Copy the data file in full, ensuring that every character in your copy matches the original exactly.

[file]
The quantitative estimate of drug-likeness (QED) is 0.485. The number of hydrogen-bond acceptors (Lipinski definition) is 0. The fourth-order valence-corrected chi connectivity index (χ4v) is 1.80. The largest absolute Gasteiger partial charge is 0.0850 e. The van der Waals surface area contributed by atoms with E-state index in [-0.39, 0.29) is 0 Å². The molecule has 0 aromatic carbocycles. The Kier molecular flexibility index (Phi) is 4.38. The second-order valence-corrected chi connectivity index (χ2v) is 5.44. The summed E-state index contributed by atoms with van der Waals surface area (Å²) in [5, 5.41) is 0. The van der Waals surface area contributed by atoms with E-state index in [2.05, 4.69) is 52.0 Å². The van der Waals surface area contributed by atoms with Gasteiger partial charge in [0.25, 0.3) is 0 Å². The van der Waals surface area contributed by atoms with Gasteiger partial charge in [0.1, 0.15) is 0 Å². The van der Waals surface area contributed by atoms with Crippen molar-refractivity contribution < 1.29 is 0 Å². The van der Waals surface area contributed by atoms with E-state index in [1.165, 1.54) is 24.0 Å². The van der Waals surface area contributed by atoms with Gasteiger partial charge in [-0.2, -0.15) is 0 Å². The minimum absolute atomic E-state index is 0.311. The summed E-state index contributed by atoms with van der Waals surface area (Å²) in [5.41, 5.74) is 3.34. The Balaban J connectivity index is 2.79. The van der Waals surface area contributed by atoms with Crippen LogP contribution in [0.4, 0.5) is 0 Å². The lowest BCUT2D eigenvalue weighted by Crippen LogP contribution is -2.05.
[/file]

The quantitative estimate of drug-likeness (QED) is 0.485. The number of hydrogen-bond acceptors (Lipinski definition) is 0. The fourth-order valence-corrected chi connectivity index (χ4v) is 1.80. The largest absolute Gasteiger partial charge is 0.0850 e. The van der Waals surface area contributed by atoms with E-state index in [-0.39, 0.29) is 0 Å². The molecule has 0 aromatic carbocycles. The Kier molecular flexibility index (Phi) is 4.38. The second-order valence-corrected chi connectivity index (χ2v) is 5.44. The summed E-state index contributed by atoms with van der Waals surface area (Å²) in [5, 5.41) is 0. The van der Waals surface area contributed by atoms with E-state index in [2.05, 4.69) is 52.0 Å². The van der Waals surface area contributed by atoms with Gasteiger partial charge in [0.25, 0.3) is 0 Å². The van der Waals surface area contributed by atoms with Gasteiger partial charge in [0.1, 0.15) is 0 Å². The van der Waals surface area contributed by atoms with Crippen molar-refractivity contribution < 1.29 is 0 Å². The van der Waals surface area contributed by atoms with E-state index in [1.165, 1.54) is 24.0 Å². The van der Waals surface area contributed by atoms with Gasteiger partial charge in [-0.2, -0.15) is 0 Å². The minimum absolute atomic E-state index is 0.311. The summed E-state index contributed by atoms with van der Waals surface area (Å²) in [5.41, 5.74) is 3.34. The Balaban J connectivity index is 2.79. The van der Waals surface area contributed by atoms with Crippen LogP contribution in [0.4, 0.5) is 0 Å². The lowest BCUT2D eigenvalue weighted by Crippen LogP contribution is -2.05.